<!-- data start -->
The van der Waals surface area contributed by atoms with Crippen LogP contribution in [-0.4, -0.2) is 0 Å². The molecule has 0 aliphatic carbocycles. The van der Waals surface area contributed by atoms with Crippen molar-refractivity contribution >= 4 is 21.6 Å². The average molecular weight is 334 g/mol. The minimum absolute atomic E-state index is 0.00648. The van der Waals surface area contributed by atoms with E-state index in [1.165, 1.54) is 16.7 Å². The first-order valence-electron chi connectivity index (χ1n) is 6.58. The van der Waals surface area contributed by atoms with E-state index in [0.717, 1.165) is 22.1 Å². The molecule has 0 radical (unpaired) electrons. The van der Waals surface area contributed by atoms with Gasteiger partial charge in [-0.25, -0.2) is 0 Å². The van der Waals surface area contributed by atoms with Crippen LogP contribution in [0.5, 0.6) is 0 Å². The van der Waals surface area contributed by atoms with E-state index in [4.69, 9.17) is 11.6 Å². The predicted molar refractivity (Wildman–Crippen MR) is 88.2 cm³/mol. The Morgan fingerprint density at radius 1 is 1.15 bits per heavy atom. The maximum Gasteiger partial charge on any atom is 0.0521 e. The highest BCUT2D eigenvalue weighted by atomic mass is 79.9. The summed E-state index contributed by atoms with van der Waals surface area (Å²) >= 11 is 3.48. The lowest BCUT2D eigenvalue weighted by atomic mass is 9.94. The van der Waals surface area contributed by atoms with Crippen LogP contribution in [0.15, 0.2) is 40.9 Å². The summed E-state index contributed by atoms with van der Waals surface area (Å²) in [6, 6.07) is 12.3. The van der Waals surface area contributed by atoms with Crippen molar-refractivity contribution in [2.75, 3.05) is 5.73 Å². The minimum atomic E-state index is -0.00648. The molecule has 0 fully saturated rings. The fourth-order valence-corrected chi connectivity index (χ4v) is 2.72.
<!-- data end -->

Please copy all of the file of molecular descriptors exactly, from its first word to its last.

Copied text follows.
The van der Waals surface area contributed by atoms with Crippen LogP contribution in [-0.4, -0.2) is 0 Å². The molecule has 0 aliphatic carbocycles. The van der Waals surface area contributed by atoms with Crippen molar-refractivity contribution >= 4 is 21.6 Å². The average molecular weight is 334 g/mol. The minimum absolute atomic E-state index is 0.00648. The van der Waals surface area contributed by atoms with E-state index in [1.165, 1.54) is 16.7 Å². The first-order valence-electron chi connectivity index (χ1n) is 6.58. The van der Waals surface area contributed by atoms with E-state index in [0.717, 1.165) is 22.1 Å². The molecule has 0 radical (unpaired) electrons. The van der Waals surface area contributed by atoms with Gasteiger partial charge in [-0.25, -0.2) is 0 Å². The van der Waals surface area contributed by atoms with Crippen LogP contribution in [0.5, 0.6) is 0 Å². The van der Waals surface area contributed by atoms with E-state index in [4.69, 9.17) is 11.6 Å². The predicted molar refractivity (Wildman–Crippen MR) is 88.2 cm³/mol. The Morgan fingerprint density at radius 1 is 1.15 bits per heavy atom. The maximum Gasteiger partial charge on any atom is 0.0521 e. The highest BCUT2D eigenvalue weighted by atomic mass is 79.9. The summed E-state index contributed by atoms with van der Waals surface area (Å²) >= 11 is 3.48. The lowest BCUT2D eigenvalue weighted by atomic mass is 9.94. The van der Waals surface area contributed by atoms with Crippen LogP contribution in [0.15, 0.2) is 40.9 Å². The summed E-state index contributed by atoms with van der Waals surface area (Å²) in [6, 6.07) is 12.3. The van der Waals surface area contributed by atoms with Crippen molar-refractivity contribution in [2.75, 3.05) is 5.73 Å². The minimum atomic E-state index is -0.00648. The molecule has 0 fully saturated rings. The fourth-order valence-corrected chi connectivity index (χ4v) is 2.72.